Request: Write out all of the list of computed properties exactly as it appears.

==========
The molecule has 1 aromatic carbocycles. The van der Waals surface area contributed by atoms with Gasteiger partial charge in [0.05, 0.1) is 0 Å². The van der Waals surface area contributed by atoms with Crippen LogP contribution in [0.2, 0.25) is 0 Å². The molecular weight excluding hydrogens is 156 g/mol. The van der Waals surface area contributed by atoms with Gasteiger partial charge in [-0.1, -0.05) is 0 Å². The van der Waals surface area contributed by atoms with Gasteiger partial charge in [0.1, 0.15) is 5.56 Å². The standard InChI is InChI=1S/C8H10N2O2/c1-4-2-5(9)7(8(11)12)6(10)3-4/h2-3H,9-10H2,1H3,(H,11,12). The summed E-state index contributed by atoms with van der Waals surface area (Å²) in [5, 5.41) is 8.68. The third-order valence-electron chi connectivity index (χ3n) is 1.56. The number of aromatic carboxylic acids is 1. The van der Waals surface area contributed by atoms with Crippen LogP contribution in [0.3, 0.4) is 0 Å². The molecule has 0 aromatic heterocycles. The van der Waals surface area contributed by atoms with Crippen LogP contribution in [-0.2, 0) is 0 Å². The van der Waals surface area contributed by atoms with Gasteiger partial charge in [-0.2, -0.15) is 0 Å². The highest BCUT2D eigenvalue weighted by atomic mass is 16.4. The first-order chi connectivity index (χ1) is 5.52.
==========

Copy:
The molecule has 1 aromatic carbocycles. The van der Waals surface area contributed by atoms with Gasteiger partial charge in [0.05, 0.1) is 0 Å². The van der Waals surface area contributed by atoms with Crippen LogP contribution in [0.2, 0.25) is 0 Å². The molecular weight excluding hydrogens is 156 g/mol. The van der Waals surface area contributed by atoms with Gasteiger partial charge in [-0.1, -0.05) is 0 Å². The van der Waals surface area contributed by atoms with Gasteiger partial charge in [0.1, 0.15) is 5.56 Å². The standard InChI is InChI=1S/C8H10N2O2/c1-4-2-5(9)7(8(11)12)6(10)3-4/h2-3H,9-10H2,1H3,(H,11,12). The summed E-state index contributed by atoms with van der Waals surface area (Å²) in [5, 5.41) is 8.68. The third-order valence-electron chi connectivity index (χ3n) is 1.56. The number of aromatic carboxylic acids is 1. The van der Waals surface area contributed by atoms with Crippen LogP contribution in [0.3, 0.4) is 0 Å². The molecule has 0 aromatic heterocycles. The van der Waals surface area contributed by atoms with Crippen LogP contribution in [-0.2, 0) is 0 Å². The van der Waals surface area contributed by atoms with Gasteiger partial charge in [-0.2, -0.15) is 0 Å². The highest BCUT2D eigenvalue weighted by atomic mass is 16.4. The first-order chi connectivity index (χ1) is 5.52.